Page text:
Libya almost became one of the largest shareholders in Goldman Sachs. This is not some crazy Goldman Sachs conspiracy theory. But straight from the WSJ. I thought this article was important to post for two reasons: 1. it is very interesting 2. It is scary.
I am not a big believer in restrictions on investments, but strongly think that certain industries need to be protected from foreign influence. It was frightening when it was leaked that released that China is using its large holdings of US treasuries to pressure America about certain domestic and foreign policies. Although, China only owns approximately 10% of US treasuries, that is still large enough to pressure their creditor. Unless, we get our budget under control this will only continue.
In general, foreign companies with increasing amounts of cash are investing in US companies. Prince Al Waleed owns a large stake in NewsCorp; parent of Fox News and Wall street Journal. He also owns a large stake in Citigroup. I find it dangerous for non-US citizens to hold large stakes in media companies, and especially banks. (Disclosure I own NewsCorp, no position in Citi).
The Electron Global Fund was up 2% for September, bringing its third-quarter return to -1.7% and its year-to-date return to 8.5%. Meanwhile, the MSCI World Utilities Index was down 7.2% for September, 1.7% for the third quarter and 3.3% year to date. The S&P 500 was down 4.8% for September, up 0.2% for the third Read More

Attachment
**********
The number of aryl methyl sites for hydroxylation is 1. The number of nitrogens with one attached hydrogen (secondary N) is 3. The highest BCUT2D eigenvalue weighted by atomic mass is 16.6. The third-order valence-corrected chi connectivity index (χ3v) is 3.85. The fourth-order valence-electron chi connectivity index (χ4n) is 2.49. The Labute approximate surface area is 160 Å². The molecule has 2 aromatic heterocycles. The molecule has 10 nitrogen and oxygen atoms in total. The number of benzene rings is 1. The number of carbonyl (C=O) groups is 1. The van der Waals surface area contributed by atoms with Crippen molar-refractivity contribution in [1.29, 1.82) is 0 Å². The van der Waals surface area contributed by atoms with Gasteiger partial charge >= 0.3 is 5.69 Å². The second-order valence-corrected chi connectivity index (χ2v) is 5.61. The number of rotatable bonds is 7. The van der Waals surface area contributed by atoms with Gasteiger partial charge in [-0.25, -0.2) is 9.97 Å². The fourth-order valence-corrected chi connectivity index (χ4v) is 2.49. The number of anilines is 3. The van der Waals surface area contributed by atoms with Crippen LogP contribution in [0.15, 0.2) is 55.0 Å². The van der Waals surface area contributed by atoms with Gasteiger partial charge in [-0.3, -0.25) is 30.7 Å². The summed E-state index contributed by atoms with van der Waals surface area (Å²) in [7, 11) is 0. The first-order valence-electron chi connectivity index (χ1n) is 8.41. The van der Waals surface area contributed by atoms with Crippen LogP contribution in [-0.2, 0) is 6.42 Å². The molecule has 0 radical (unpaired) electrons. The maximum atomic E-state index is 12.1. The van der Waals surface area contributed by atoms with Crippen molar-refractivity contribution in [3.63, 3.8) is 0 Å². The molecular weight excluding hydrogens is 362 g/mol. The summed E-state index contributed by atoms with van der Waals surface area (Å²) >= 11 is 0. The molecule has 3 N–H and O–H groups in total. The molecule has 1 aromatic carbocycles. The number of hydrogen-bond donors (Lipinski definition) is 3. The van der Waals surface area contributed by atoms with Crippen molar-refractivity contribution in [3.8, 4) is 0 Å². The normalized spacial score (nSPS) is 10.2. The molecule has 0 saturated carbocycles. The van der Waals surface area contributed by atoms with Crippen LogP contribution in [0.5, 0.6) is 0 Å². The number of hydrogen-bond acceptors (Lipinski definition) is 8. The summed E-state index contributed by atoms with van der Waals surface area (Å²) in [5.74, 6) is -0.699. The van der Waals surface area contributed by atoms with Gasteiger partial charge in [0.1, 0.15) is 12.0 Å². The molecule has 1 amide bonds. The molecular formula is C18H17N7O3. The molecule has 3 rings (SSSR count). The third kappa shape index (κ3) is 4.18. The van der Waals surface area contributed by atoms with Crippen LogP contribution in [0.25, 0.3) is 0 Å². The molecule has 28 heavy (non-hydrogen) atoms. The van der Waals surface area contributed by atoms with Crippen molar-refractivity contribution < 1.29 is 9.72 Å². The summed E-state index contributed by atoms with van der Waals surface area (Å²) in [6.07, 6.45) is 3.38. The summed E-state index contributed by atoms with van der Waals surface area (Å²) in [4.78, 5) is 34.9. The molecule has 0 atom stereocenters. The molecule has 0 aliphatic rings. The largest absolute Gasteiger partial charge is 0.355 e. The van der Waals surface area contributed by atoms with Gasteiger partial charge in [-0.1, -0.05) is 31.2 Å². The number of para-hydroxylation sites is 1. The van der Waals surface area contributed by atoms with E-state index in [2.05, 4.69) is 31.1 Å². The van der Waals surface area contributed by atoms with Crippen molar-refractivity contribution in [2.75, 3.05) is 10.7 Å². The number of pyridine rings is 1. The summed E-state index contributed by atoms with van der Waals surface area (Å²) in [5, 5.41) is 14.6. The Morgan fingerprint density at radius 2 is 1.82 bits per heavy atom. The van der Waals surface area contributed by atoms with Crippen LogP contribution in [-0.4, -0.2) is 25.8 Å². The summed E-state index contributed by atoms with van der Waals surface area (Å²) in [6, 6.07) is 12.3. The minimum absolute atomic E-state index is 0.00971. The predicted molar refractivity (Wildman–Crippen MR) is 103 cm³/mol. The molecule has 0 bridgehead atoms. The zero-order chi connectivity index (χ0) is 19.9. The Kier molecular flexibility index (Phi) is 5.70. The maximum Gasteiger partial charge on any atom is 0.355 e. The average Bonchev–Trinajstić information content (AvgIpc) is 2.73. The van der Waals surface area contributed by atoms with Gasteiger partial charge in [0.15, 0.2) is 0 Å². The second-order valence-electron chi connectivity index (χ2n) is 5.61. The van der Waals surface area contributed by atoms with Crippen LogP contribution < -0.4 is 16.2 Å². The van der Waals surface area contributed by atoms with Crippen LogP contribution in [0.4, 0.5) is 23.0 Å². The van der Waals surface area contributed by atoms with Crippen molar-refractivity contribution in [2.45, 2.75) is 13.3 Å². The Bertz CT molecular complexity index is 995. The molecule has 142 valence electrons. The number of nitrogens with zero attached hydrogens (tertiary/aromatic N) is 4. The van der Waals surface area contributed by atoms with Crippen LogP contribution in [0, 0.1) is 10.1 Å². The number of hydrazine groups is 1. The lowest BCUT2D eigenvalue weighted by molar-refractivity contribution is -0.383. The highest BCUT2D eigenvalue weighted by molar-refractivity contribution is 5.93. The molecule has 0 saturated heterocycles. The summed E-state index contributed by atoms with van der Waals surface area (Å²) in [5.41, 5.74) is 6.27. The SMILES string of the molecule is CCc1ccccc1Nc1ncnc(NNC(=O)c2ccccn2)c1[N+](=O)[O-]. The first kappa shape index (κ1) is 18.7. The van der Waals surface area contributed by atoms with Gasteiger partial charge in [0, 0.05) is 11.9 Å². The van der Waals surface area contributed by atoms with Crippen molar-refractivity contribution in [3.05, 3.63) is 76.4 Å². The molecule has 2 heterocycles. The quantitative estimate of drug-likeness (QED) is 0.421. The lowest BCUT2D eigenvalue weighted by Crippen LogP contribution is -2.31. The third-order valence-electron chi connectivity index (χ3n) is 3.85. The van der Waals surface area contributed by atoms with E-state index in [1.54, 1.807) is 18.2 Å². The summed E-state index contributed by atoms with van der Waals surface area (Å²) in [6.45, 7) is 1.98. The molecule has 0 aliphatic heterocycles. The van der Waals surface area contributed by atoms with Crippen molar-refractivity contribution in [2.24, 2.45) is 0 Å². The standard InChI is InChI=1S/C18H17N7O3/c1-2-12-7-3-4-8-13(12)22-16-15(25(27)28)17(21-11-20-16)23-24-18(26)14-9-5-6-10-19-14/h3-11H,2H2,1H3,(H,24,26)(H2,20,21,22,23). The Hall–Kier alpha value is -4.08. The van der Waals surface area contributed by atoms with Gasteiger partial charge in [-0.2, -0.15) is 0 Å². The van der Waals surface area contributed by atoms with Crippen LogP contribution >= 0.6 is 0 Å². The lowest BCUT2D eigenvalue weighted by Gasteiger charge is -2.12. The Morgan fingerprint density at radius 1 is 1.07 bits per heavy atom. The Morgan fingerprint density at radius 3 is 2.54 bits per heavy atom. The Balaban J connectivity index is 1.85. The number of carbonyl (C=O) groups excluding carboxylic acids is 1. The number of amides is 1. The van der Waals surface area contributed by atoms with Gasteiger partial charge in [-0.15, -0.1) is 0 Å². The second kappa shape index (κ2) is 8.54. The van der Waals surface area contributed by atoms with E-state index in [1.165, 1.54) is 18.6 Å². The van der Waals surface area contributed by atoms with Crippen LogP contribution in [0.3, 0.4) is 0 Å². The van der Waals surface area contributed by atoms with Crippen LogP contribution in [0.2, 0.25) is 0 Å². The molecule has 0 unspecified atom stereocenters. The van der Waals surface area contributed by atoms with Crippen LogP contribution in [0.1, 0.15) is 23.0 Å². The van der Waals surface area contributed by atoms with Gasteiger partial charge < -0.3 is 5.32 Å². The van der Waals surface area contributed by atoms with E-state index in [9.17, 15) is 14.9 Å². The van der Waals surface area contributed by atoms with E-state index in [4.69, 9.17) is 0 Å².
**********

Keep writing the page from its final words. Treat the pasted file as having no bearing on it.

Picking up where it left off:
Without further to do I decided to link to this article, because I found it astonishing, and frightening that Mohmar Qaddafi almost became the largest shareholder in Goldman Sachs (also another horrendous announcement for Goldman’s reputation). Here is a quote from the article:
In early 2008, Libya’s sovereign-wealth fund controlled by Col. Moammar Gadhafi gave $1.3 billion to Goldman Sachs Group to sink into a currency bet and other complicated trades. The investments lost 98% of their value, internal Goldman documents show.
What happened next may be one of the most peculiar footnotes to the global financial crisis. In an effort to make up for the losses, Goldman offered Libya the chance to become one of its biggest shareholders, according to documents and people familiar with the matter.
Negotiations between Goldman and the Libyan Investment Authority stretched on for months during the summer of 2009. Eventually, the talks fell apart, and nothing more was done about the lost money.
An examination of the strange episode casts light on a period of several years when Goldman and other Western banks scrambled to do business with the oil-rich nation, now an international pariah because of its attacks on civilians during its current conflict. This account of Goldman’s dealings with Libya is based on interviews with close to a dozen people who were involved in the matter, and on Libyan Investment Authority and Goldman documents.
Libya was furious at Goldman over the nearly total loss of the $1.3 billion it invested in nine equity trades and one currency transaction, people involved in the matter say. A confrontation in Tripoli between a top fund executive and two Goldman officials left the bankers so rattled that they made a panicked phone call to their bosses, these people say. Goldman arranged for a security guard to protect them before they left Libya the next day, they say.
Below is the link to the full article-http://online.wsj.com/article/SB10001424052702304066504576347190532098376.html